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In Cairo, representatives of the Palestinian parties have discussed the threshold of votes required for representation on the Palestinian Legislative Council. The party that is considered the strongest, Hamas, wants a high threshold and threw out the figure of 8 percent, to the shock of members of one of the smaller parties. In Fatah, a ruling party that has known the taste of defeat, opinions were mixed: Some preferred a relatively high threshold (4 percent) in the hope that it would force the smaller factions within the PLO to run on a unified list with Fatah in democratic elections. Most of the Fatah representatives favor a lower number, however. Meanwhile, the rival leaderships are acting as if they operate within a sovereign country rather than in split and isolated territories under foreign domination.

Clinging to formal expressions of parliamentary democracy while being pilloried in the occupation is, in the final analysis, an expression of allegiance to the Oslo process. That is not surprising when it comes to Fatah, which has tried to sell that process to the public as constituting a road to independence within the 1967 borders during the current generation's lifetime. Fatah's senior echelons still declare that this is possible, although there is plenty of evidence that even they are fed up with the situation. Cynics will say that the failing Oslo process assures senior PLO officials and Fatah officials the personal benefits granted by a quasi-government under the aegis of the West. Others will say that, in addition, they are waiting for international pressure to be put on Israel.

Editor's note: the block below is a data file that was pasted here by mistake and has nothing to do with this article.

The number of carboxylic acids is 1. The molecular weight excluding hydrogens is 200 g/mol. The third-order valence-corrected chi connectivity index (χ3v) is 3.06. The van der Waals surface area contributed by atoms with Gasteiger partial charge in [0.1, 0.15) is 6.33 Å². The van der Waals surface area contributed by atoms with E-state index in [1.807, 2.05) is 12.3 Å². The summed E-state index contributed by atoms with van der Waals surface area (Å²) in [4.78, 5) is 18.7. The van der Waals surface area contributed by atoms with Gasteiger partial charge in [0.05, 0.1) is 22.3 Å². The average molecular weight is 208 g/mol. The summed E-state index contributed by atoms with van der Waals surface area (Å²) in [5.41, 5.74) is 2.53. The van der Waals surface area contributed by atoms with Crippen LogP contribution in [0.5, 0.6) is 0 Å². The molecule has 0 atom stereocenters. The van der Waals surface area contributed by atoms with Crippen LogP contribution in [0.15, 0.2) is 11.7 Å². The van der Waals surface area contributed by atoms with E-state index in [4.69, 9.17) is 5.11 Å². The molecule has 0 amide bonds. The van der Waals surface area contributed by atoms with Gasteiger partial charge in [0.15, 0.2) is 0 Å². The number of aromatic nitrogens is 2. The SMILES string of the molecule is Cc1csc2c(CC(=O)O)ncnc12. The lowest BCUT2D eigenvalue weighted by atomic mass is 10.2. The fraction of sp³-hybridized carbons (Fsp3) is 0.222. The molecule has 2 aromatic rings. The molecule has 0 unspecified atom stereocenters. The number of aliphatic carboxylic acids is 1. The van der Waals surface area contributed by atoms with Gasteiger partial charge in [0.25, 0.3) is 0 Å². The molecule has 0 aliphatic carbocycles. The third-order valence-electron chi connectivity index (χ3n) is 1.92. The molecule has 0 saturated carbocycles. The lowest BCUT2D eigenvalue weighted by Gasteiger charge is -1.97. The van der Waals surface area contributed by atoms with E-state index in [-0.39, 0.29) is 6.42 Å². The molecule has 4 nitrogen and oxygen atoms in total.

Allegiance to the Oslo framework clashes with Hamas' political opposition to agreements, but only ostensibly. The ideological commitment of this religious-national movement is not to sovereignty within the 1967 borders, but rather to liberating the entire country. Therefore, it is not bothered by the political, institutional and social split that exists between the Gaza Strip and the West Bank, a split which contradicts the two-state solution and which Israel initiated and has perfected since 1991. In contrast, Hamas' timetable for full liberation is almost Koranic in its proportions - that is, something that will not occur even in the next generation. But in contrast to the proven failure of the promises made in Oslo, no one can prove there will be a future failure. At the moment, it is important for Hamas to prove that as an Islamic-nationalist movement, it can rule and attain international legitimacy while promising the liberation that has assumed mythological proportions.

Despite their declarations, the two rival Palestinian leaderships are not trying to undermine the status quo that Oslo has created: Israeli occupation, limited Palestinian self-rule, humanitarian handouts from the world and endless negotiations. In their preoccupation with the elections and the makeup of a government whose powers are so limited, they are reinforcing the false image of an end to the occupation that has developed over the past 15 years and has been so beneficial to Israel. Israel renounces any obligation vis-a-vis the occupied people, and has gone to even greater extremes in its methods of oppression; it continues to treat that people's land as its own, while, by the very act of formally participating in the negotiations, it satisfies the demands of the governments that count in the world.

If they really aspired to liberation, the two Palestinian leaderships would break a few rules in the Oslo game. They would give up the process of Western-style elections, which is essentially divisive. They would find other means of expressing differences and consensus, and also of encouraging public discourse concerning all the methods of liberation that have failed so far.

But that is apparently no easy thing when the possibility of ruling, no matter how limited and sterile, is within reach.